Capitol Comments

According to a new report out by UBS Investment Research, as many as 450,000 state and local government employees could be laid off in the upcoming fiscal year.   This is a significant increase compared to last fiscal year’s layoffs, which totaled about 300,000 positions.

The report goes on to say that the increase is largely due to the ending of ARRA funds, including enhanced Medicaid matching rates and the education jobs...

On May 19, New Jersey Governor Chris Christie signed legislation (SB 1730) that will require public workers hired after September 1 to live within the state.  The new residency requirement will apply to all state, county, and municipal workers, including employees of public schools and universities. New Jersey is the first state in the country to pass such a law, which does not apply to current employees. 

The FBI’s annual Uniform Crime Report for 2010, in its preliminary findings, reports a 5.5% decrease in violent crime and a 2.8% decrease in property crime nationally (when compared with 2009 figures). And in 2009, these categories were down 5.5% and 4.9%, respectively.

Despite overwhelming support among Illinois legislators and lavish praise from U.S. Education Secretary Arne Duncan, a landmark education reform bill has failed to quiet some critics.

New reports out in recent weeks detail how the United States is falling behind other countries in infrastructure improvement, offer “taxpayer-friendly” solutions for the nation’s transportation challenges, explain how highway infrastructure spending is connected to the larger U.S. economy and examine tax provisions for financing infrastructure. Here’s a rundown.

I kid you not.

A top CDC emergency preparedness official posted to the CDC website instructions on what to do in the case of a zombie apocalypse. Dr. Ali S. Kahn also provided background information on zombies, their origination and the major media coverage of zombies.

On May 10, the Missouri House gave final approval to HB 73, requiring drug testing of adults who receive cash assistance under the federal Temporary Assistance to Needy Families program. The bill goes on to Governor Jay Nixon. He has 15 days to decide whether to sign or veto the bill.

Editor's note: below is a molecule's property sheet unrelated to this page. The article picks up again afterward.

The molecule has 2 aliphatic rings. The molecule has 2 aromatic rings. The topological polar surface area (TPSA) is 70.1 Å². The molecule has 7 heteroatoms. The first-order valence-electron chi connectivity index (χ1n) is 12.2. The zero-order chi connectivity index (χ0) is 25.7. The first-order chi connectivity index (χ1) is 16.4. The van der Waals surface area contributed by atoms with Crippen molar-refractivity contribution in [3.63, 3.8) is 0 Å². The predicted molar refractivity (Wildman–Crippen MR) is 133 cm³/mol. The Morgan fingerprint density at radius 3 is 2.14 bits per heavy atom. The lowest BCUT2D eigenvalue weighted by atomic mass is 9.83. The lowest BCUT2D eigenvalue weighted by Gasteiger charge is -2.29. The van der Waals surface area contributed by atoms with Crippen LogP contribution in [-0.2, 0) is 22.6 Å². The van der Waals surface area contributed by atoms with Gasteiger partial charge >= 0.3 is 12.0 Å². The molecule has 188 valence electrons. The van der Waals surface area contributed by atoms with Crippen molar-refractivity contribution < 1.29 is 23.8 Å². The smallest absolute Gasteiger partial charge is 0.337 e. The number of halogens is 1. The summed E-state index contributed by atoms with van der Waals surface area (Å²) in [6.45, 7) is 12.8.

A new report from Milliman, Inc., a consulting and actuarial firm, shows total health care costs are $19,393 for the typical American family of four covered by a perferred provider organization. In 2002, the same family's overall costs were $9,235. These totals include the employer and employee shares of health care costs.

Indiana became the fourth state to join the Surplus Lines Insurance Multistate Compliance Compact when Gov. Mitch Daniels signed SB 578 into law yesterday.  The bill was originally sponsored by Reps. Matt Lehman and Craig Fry.  Indiana joins Kentucky, New Mexico, and North Dakota in SLIMPACT, which is also being considered in at least 10 other state legislatures around the country. 

Last week I blogged about a recent forum in which transportation and infrastructure experts came together to discuss how to move the conversation forward on addressing the nation’s infrastructure needs. One of the consistent themes throughout that meeting involved the need to put greater emphasis on performance metrics to assure the public and their representatives in government that investments in infrastructure are being well spent and having the kind of impact they hope in areas like economic development. Well there’s a new report out today from The Rockefeller Foundation and the Pew Center on the States that assesses the capacity of all 50 states to use those kinds of metrics to identify just what they’re getting for their transportation dollars.